the_box_pdFollowing last week’s post about the importance of establishing entrepreneurship as a self fulfilling cultural norm, several people asked me what I thought was the key to jump starting this process. As I thought about the belief system of entrepreneurs vs. non-entrepreneurs, I remembered a conversation I had with an old roommate that perfectly captured the difference.

In 2000, I was starting a new company and trying to raise some angel money. One Saturday afternoon, my roommate “Joe” asked me what I had planned for the day and I told him I had to work on my business plan. He said to me, “I don’t understand. Why do you work on this stuff? It’s not like you get anything out of it.” For Joe, launching a business was simply not a viable possibility. In his mind, I may as well have told him I was training to be the quarterback of the 49ers or some other unattainable pipe dream.

More than anything, the belief that starting a company is a viable option is what separates entrepreneurs from non-entrepreneurs. Most people simply aren’t taught to think this way and don’t have accessible role models to show them the possibilities. It is essentially cultural dogma that the only viable option is to go to college, get good grades, and become a doctor, lawyer, or some other respectable professional. How many of you have had to explain to your parents why you were leaving your viable career in order to pursue what they viewed as the nonviable path of entrepreneurship? More than a few, I’m sure.

In Silicon Valley, there are so many role models of successful entrepreneurs that the decision to follow the entrepreneurial path appears far more viable than it does to someone sitting in Anytown, USA. One way to address this problem is to remove geography as a significant factor. I regularly encourage people to view their professional and social circles as being from the Internet, not from their local cities, and to build their relationships and take their cues from the people who inhabit this larger, less limited, world. Accessing entrepreneurs, investors, technology press, and other people who have made themselves available online allows you to tap into a group of people who not only believe entrepreneurship is a viable option, but a preferable one.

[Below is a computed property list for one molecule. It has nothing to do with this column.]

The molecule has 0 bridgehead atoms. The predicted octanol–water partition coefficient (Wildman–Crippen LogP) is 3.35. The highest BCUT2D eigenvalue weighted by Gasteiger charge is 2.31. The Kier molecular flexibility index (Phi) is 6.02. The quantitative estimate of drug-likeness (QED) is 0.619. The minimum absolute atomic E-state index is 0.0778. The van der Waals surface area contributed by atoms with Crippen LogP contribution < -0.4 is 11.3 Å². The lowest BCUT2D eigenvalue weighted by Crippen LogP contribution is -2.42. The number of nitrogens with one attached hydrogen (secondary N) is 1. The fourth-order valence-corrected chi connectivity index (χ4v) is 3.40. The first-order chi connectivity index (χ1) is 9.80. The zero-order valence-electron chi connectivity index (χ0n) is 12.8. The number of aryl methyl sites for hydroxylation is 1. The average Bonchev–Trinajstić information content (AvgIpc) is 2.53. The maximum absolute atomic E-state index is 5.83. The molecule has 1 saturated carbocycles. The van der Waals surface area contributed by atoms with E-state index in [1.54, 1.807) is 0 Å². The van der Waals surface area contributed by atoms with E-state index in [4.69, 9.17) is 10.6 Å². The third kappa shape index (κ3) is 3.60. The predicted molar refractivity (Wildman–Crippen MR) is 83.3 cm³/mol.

Beyond the basic level of accepting entrepreneurship as a viable path, is the scale of what you believe is possible. Even within the peer group of the internet world, most entrepreneurs are thinking only within the scope of “like this for that” apps and monthly underwear delivery. Read any of the tech blogs, including this one, and outside of Google’s side projects and Elon Musk you’ll rarely see any coverage of hard science or expensive to develop technology. Such things get minimal coverage because they can’t be built by two guys at Y-Combinator. Average entrepreneurs view grand ideas as nonviable so they are virtually ignored.

This is the dark side of an entrepreneurial culture that has become overly formulaic. It’s one thing to show people that starting a company is viable, everyone agrees this is a positive trend, it’s another thing to make entrepreneurship look simplistic and teach people to only reach for the lowest hanging fruit. In the grand scheme of things, the typical Internet entrepreneur sees the world through a very limited scope of possible options.

Instead of focusing so closely on Internet entrepreneurship, a trap into which I believe much of the Valley and even the greater entrepreneurial community has fallen, we need to step back and think about entrepreneurship through the larger lens of simply making it a viable and respectable path. In order to do that, we must show people that starting something from nothing, whatever that may be, is a viable possibility. Because this broader view empowers and taps into the talents and skills of a much larger cross section of people, this “viable path” cultural model is much more encompassing than the internet startup model of entrepreneurial thinking that is currently in vogue.

If we can teach people to believe they have options beyond the scope of a corporate career, entrepreneurship will become an acceptable cultural norm and people won’t have to explain to their parents, or their roommates like Joe, that starting a business is a viable option and not an unattainable dream.

[Illustration by Hallie Bateman]